“Nobody can tell you where your place is… Wherever you’re happy, that’s your place.”
An itinerant Czech philosopher (Charles Boyer) is invited to stay at a country manor owned by the parents (Reginald Owen and Margaret Bannerman) of one of his admirers (Peter Lawford); meanwhile, a quirky, plumbing-loving housemaid (Jennifer Jones) sent to work in the manor falls in love with a stuffy local pharmacist (Richard Haydn), not realizing Boyer has his eye on her as well.
Genres, Themes, Actors, and Directors:
- Charles Boyer Films
- Class Relations
- Ernst Lubitsch Films
- Jennifer Jones Films
- Peter Lawford Films
- Richard Haydn Films
- Servants, Maids, and Housekeepers
While conceding that it doesn’t quite rank among his best work, critics nonetheless seem uniformly charmed by Ernst Lubitsch’s final completed comedy (he died midway through directing 1948’s That Lady in Ermine), based on a coming-of-age novel by Margery Sharp. I’m less impressed. Beautiful Jones (whose comedic performance is eerily reminiscent at times of Marilyn Monroe) puts forth her best effort, and comes across as appropriately free-spirited, but she nonetheless seems inappropriately cast as a lower-class maid-servant (and when she talks at a certain point about how make-up doesn’t do much to help her appearance, one can’t help snorting a bit).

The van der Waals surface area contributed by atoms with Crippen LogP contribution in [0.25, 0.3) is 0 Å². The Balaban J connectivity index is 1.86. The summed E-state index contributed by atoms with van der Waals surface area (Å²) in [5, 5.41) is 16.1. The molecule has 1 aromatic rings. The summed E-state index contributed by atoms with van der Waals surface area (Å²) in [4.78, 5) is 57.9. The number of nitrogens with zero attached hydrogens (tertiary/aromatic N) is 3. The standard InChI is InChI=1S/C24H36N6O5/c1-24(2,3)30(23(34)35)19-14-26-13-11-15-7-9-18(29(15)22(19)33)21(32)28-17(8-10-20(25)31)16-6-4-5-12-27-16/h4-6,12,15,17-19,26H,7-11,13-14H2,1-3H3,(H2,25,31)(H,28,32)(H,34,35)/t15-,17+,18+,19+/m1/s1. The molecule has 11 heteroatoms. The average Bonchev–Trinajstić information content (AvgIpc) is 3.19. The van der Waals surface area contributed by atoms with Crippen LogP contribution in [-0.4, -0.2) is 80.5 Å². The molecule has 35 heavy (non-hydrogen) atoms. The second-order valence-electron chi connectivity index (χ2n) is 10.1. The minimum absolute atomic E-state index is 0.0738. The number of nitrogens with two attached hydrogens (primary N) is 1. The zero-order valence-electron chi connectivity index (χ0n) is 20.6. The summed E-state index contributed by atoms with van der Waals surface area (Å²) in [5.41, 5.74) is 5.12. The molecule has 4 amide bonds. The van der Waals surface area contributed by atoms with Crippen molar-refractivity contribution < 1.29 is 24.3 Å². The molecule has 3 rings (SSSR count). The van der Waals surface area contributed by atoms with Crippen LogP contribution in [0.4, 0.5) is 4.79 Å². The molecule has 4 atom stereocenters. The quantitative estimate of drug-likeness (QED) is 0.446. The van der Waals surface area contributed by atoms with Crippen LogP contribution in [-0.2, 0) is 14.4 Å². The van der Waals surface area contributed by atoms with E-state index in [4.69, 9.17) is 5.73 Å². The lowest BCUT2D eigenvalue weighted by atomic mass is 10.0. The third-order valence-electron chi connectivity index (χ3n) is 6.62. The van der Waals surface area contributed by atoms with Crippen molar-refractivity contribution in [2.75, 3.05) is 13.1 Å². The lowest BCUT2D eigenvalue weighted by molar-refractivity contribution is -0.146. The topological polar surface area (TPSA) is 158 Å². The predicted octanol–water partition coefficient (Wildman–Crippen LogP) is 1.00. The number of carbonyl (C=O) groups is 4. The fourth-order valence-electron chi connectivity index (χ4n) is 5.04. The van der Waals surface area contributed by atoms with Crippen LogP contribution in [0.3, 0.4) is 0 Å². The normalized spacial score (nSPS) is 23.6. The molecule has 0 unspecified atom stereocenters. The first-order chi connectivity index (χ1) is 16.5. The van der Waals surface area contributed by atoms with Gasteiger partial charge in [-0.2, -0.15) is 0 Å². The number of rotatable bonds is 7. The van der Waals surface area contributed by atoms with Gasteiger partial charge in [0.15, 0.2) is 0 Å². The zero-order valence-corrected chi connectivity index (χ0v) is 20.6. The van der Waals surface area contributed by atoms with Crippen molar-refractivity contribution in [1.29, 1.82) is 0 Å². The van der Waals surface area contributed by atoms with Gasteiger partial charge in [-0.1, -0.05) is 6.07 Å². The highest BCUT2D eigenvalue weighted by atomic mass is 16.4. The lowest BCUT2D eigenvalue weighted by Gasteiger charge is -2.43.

Meanwhile, it beggars all belief that she would fall head-over-heels in love with an annoying prig like Haydn; what could she possibly be thinking? That she’s ultimately best suited for Boyer’s charismatic European refugee is made clear from the start; we thus spend the entire film waiting for them to finally realize this fact themselves. There’s subtle humor to be had, I suppose, in the running joke about Cluny’s obsession with plumbing —
“Whoever gets me won’t have to worry about his plumbing.”
“You know what plumbing does to me — I just can’t keep my hands off it.”
— but this humor ultimately feels somewhat forced and juvenile. Boyer fares well, and I’m fond of Helen Walker’s unabashedly privileged performance as the much-lusted-after “Betty Cream”, but the rest of the film simply leaves me unmoved.
Redeeming Qualities and Moments:
- Charles Boyer as Professor Belinski
- Helen Walker as Betty Cream
No; this one is only must-see for Lubitsch completists. Listed as a film with Historical Importance and a Personal Recommendation in the back of Peary’s book.